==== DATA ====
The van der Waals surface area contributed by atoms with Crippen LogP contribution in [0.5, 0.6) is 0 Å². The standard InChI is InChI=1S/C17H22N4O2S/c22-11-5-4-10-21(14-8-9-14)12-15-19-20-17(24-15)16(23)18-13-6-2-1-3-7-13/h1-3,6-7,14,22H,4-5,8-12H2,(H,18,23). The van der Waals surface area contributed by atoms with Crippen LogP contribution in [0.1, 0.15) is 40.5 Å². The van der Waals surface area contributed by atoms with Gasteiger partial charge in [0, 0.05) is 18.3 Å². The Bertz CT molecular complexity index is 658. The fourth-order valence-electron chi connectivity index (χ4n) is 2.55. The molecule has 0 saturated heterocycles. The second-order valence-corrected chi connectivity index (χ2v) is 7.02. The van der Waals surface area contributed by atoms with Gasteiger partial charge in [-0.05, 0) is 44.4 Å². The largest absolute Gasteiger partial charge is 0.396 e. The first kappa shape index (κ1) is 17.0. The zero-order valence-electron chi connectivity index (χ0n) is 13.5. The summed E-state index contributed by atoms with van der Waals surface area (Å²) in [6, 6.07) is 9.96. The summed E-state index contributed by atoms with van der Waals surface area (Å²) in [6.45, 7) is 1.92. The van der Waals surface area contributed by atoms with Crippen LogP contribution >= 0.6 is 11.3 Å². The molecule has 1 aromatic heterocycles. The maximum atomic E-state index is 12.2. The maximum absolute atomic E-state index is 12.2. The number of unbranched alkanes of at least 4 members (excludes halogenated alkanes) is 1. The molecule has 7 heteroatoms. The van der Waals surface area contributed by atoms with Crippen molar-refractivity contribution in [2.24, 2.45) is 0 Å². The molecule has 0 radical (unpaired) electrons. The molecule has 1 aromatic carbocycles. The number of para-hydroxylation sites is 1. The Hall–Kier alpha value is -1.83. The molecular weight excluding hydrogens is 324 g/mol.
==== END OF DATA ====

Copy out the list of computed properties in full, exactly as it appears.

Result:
The van der Waals surface area contributed by atoms with Crippen LogP contribution in [0.5, 0.6) is 0 Å². The standard InChI is InChI=1S/C17H22N4O2S/c22-11-5-4-10-21(14-8-9-14)12-15-19-20-17(24-15)16(23)18-13-6-2-1-3-7-13/h1-3,6-7,14,22H,4-5,8-12H2,(H,18,23). The van der Waals surface area contributed by atoms with Crippen LogP contribution in [0.1, 0.15) is 40.5 Å². The van der Waals surface area contributed by atoms with Gasteiger partial charge in [0, 0.05) is 18.3 Å². The Bertz CT molecular complexity index is 658. The fourth-order valence-electron chi connectivity index (χ4n) is 2.55. The molecule has 0 saturated heterocycles. The second-order valence-corrected chi connectivity index (χ2v) is 7.02. The van der Waals surface area contributed by atoms with Gasteiger partial charge in [-0.05, 0) is 44.4 Å². The largest absolute Gasteiger partial charge is 0.396 e. The first kappa shape index (κ1) is 17.0. The zero-order valence-electron chi connectivity index (χ0n) is 13.5. The summed E-state index contributed by atoms with van der Waals surface area (Å²) in [6, 6.07) is 9.96. The summed E-state index contributed by atoms with van der Waals surface area (Å²) in [6.45, 7) is 1.92. The van der Waals surface area contributed by atoms with Crippen LogP contribution >= 0.6 is 11.3 Å². The molecule has 1 aromatic heterocycles. The maximum atomic E-state index is 12.2. The maximum absolute atomic E-state index is 12.2. The number of unbranched alkanes of at least 4 members (excludes halogenated alkanes) is 1. The molecule has 7 heteroatoms. The van der Waals surface area contributed by atoms with Crippen molar-refractivity contribution in [2.24, 2.45) is 0 Å². The molecule has 0 radical (unpaired) electrons. The molecule has 1 aromatic carbocycles. The number of para-hydroxylation sites is 1. The Hall–Kier alpha value is -1.83. The molecular weight excluding hydrogens is 324 g/mol.